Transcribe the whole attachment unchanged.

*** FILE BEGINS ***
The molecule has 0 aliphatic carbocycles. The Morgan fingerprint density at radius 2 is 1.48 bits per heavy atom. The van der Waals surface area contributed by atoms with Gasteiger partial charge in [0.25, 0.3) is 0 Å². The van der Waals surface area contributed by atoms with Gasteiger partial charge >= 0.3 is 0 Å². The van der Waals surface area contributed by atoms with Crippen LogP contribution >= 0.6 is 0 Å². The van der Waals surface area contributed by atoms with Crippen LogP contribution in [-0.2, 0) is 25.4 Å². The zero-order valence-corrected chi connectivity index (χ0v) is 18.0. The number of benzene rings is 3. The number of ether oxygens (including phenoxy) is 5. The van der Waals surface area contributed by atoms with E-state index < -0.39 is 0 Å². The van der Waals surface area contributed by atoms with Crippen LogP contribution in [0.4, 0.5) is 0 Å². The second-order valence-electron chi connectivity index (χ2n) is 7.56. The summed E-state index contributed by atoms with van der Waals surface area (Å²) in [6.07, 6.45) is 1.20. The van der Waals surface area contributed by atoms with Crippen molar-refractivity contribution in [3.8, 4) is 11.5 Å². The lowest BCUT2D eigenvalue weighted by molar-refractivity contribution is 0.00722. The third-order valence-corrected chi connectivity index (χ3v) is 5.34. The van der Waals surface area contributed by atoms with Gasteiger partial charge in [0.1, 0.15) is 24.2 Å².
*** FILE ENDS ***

The molecule has 0 aliphatic carbocycles. The Morgan fingerprint density at radius 2 is 1.48 bits per heavy atom. The van der Waals surface area contributed by atoms with Gasteiger partial charge in [0.25, 0.3) is 0 Å². The van der Waals surface area contributed by atoms with Gasteiger partial charge >= 0.3 is 0 Å². The van der Waals surface area contributed by atoms with Crippen LogP contribution >= 0.6 is 0 Å². The van der Waals surface area contributed by atoms with Crippen LogP contribution in [-0.2, 0) is 25.4 Å². The zero-order valence-corrected chi connectivity index (χ0v) is 18.0. The number of benzene rings is 3. The number of ether oxygens (including phenoxy) is 5. The van der Waals surface area contributed by atoms with E-state index < -0.39 is 0 Å². The van der Waals surface area contributed by atoms with Crippen LogP contribution in [0.4, 0.5) is 0 Å². The second-order valence-electron chi connectivity index (χ2n) is 7.56. The summed E-state index contributed by atoms with van der Waals surface area (Å²) in [6.07, 6.45) is 1.20. The van der Waals surface area contributed by atoms with Crippen molar-refractivity contribution in [3.8, 4) is 11.5 Å². The lowest BCUT2D eigenvalue weighted by molar-refractivity contribution is 0.00722. The third-order valence-corrected chi connectivity index (χ3v) is 5.34. The van der Waals surface area contributed by atoms with Gasteiger partial charge in [0.1, 0.15) is 24.2 Å².